It's a Man's World – Meet Mr. Househusband

This is the story of how I left a job as a manager in industry and became a househusband. It's the story of how I left behind budgets, balance sheets and delivery deadlines and entered the world of nappies, pushchairs or strollers and teletubbies.

 

by Andy Walsh

I realize that I was lucky to be able to make the choice. Most men would see themselves as the major wage earner in their family. Thankfully, my wife, Angela, has a career of her own and is able to support us on her money alone.

I left university in the late nineteen-eighties and took up a job in engineering. My career took my family up and down the United Kingdom. During that time, we managed, somehow, to fit in three children, while Angela continued in her chosen career of nursing.

It was in my last job that I first began to think about a lifestyle change. Angela had decided to take a break in her career after the birth of Ethan, our youngest. I was running a factory and I wasn't enjoying it. Manufacturing is a hard industry to be in with pressures from competitors all over the world. If I am to be honest, I hadn't been enjoying my job for a while.

It was while we were on a family holiday in Brittany that we decided to think about making a change in the way we lived our lives. While Angela and I relaxed over our cheese and wine, we talked about my job, our current lifestyle and how I could change things to make life more tolerable for us all. I resolved to change my working patterns on my return. No longer would I allow work to intrude on my family life.

My new approach worked – until lunchtime on my first day back. Then, I descended back into the hell that I'd left before as one problem followed on from the next. I felt out of control.

So that was that. We decided to look at a lifestyle change with Angela going out to work and with me staying at home. Angela was eager to return to her career after an eighteen-month absence.

Angela started to apply for jobs. She soon received an interview for a job in Cumbria, which she was subsequently offered. I had already come to an arrangement with my boss regarding my position and the length of time that I was to continue working with the company and so we were thankful that Angela had found a job so quickly. I was looking forward to staying at home and making up a little of the time with the children that I had lost when I was working. Angela was to work and I was to become a househusband.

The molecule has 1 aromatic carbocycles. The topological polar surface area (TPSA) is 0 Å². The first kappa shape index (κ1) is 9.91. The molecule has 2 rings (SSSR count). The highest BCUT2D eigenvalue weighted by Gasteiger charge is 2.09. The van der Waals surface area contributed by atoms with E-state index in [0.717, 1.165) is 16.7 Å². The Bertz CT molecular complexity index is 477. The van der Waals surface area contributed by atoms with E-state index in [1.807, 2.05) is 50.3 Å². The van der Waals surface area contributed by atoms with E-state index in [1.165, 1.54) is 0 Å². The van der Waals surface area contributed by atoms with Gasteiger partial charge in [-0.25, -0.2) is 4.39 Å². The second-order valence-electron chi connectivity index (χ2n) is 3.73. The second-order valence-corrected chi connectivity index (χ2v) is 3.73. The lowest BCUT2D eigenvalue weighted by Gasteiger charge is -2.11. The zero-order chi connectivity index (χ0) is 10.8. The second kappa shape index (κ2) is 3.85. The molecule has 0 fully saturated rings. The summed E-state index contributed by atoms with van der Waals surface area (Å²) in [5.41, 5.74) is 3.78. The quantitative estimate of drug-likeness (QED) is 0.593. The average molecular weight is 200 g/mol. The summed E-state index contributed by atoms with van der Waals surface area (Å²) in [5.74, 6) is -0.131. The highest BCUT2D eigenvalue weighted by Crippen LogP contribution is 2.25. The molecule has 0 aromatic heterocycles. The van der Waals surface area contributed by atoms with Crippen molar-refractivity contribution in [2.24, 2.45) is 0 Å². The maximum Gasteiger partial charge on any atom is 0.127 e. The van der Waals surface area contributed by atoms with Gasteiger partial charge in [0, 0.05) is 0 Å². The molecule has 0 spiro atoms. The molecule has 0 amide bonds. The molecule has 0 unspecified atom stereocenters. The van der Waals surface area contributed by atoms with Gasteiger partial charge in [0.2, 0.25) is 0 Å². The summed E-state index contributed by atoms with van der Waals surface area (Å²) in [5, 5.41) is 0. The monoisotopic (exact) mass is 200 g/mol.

We put the house on the market, packed up our belongings and moved to Cumbria, on the edge of the Lake District, where we knew the quality of life would be excellent.

The reaction I got from friends and family was mixed. Most of the openly hostile reaction came from women. “You'll know what hard work is now” seemed to be a common theme. There was also, and continues to be, an assumption from many women that I wouldn't do all the jobs that need to be done, that I'd not do all the ironing, the washing and the cooking. In reality, Angela and I have always shared these jobs. There was no way that I was going to be like a fish out of water by staying at home. Most men seemed puzzled – some were amused. Thankfully, many of the people closest to me were supportive and were quite positive about my new situation, realizing how unhappy I had been in my last job.

So, in the last year, we have halved our family income, moved to a smaller house, started life in a new part of the country and reversed roles. I would now have it no other way even with all the problems that I have mentioned.

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